We’re now on to discussing environmental sustainability, a core pillar of the smart city concept. In our increasingly digital world, the quality of air and water, the movement of people and objects, the changes in weather, traffic congestion, CO2 levels, the production and consumption of energy, can be measured, tracked, and interconnected in real time. It is through this connection that we’re seeing smarter and more deliberate solutions for environmental and resource sustainability. This does not mean reinventing the wheel, but innovatively combining what is available with the advantages that technology affords to create high quality living environments. For example, Water for People works closely with local governments and private organizations to create and deliver an open-source smart device application that helps to provide clean water and basic sanitation services to people in disadvantaged communities around the world.

And finally, on to the much-anticipated topic of education and preparing the next generation workforce. Prior to the session, our citizen begins pondering how we can properly prepare a workforce for an ever changing and ever more competitive environment. Academic institutions like San Jose State University are bridging the gap between traditional and innovative methods, using digital technologies to promote anytime, anywhere learning. The very best schools must position themselves as a vital contributor to digital community initiative. Along with it, there is a celebrated movement toward including broader professional readiness, as well as personalized social and emotional learning.

Vigorous smart cities and digital government conversations are underway all over the world. Of the most important themes that have emerged on the Meeting of the Minds agenda, financing challenges are considered among the more profound roadblocks. This year’s Meeting has a pervasive track focused on financing mechanisms and strategies that are working for early adopters. Best practice sharing and idea swapping show that there are clear steps that can be taken, such as getting assistance in leading projects, improving planning, and achieving a better understanding of the cost and benefits of a smart city. As leaders undertake the steps recommended and learned at this forum, they can move beyond the current barriers and start to capitalize on the benefits of a smart, digital community.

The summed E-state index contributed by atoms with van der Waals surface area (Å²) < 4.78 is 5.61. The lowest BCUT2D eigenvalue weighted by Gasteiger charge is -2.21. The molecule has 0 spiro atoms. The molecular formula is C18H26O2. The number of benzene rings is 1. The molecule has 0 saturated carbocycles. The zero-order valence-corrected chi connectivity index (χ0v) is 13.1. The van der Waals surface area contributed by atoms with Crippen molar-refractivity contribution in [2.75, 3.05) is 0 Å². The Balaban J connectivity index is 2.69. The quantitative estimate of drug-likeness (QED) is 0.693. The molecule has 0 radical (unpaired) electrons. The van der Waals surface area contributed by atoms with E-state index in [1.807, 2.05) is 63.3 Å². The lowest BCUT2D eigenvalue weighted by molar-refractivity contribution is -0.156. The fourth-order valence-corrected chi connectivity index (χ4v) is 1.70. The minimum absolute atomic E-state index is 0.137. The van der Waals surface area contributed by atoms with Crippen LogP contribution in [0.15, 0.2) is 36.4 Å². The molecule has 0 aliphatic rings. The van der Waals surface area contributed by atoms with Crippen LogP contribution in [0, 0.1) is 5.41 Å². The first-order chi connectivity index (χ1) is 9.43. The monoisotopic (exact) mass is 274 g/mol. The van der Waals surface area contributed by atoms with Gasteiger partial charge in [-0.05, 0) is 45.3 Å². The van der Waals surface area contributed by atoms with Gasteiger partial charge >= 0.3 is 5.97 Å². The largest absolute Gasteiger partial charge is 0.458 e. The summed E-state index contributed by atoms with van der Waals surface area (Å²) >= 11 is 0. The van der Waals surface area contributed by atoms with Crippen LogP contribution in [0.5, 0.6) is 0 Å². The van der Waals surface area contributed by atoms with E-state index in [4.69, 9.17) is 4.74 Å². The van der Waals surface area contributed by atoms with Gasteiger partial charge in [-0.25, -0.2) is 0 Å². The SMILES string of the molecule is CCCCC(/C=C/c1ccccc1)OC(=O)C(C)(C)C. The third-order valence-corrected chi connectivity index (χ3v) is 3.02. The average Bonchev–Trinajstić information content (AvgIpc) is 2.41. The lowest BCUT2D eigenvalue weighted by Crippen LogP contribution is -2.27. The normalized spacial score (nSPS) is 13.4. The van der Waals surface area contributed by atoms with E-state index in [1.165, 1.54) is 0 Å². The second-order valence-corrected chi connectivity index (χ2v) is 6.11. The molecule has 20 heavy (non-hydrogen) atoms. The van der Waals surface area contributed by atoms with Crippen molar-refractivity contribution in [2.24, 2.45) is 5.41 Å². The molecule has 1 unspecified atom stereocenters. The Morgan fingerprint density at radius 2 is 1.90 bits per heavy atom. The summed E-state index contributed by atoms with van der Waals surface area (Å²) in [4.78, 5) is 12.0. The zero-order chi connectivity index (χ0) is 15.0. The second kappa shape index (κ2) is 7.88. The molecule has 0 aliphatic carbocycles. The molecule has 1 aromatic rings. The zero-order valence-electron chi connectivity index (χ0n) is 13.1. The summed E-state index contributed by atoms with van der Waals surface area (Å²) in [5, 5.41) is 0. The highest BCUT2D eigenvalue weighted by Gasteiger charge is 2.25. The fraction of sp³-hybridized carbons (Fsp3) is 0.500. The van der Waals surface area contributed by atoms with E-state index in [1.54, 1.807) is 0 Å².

Gatherings such as Meeting of the Minds are enabling cities and countries to respond to increasingly complex challenges. It’s important that leaders and innovative thinkers continue to showcase best practices developed inside these living labs, allowing for the proliferation of ideas to help grow a smarter, more sustainable world.

You can watch the full Meeting program, streaming live: And make your voice heard at Meeting of the Minds via Twitter: #MOTM2015.

Next Stop

Stay tuned for next Wednesday’s post to discover more information on keeping digital communities safer and more secure. And be sure to check back each week as we explore new themes, challenges and observations.

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Additionally, you can click here and register now to get your questions answered on how to become the next digital community.Finally, we invite you to be a part of the conversation by using the hashtag #WednesdayWalkabout and by following @CiscoGovt on Twitter.

For more information and additional examples, visit our Smart+Connected Communities page and our Government page on Enjoy the Wednesday walkabout!

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Sustainable Cities & Technology: Insights & Final Thoughts from Meeting of the Minds 2012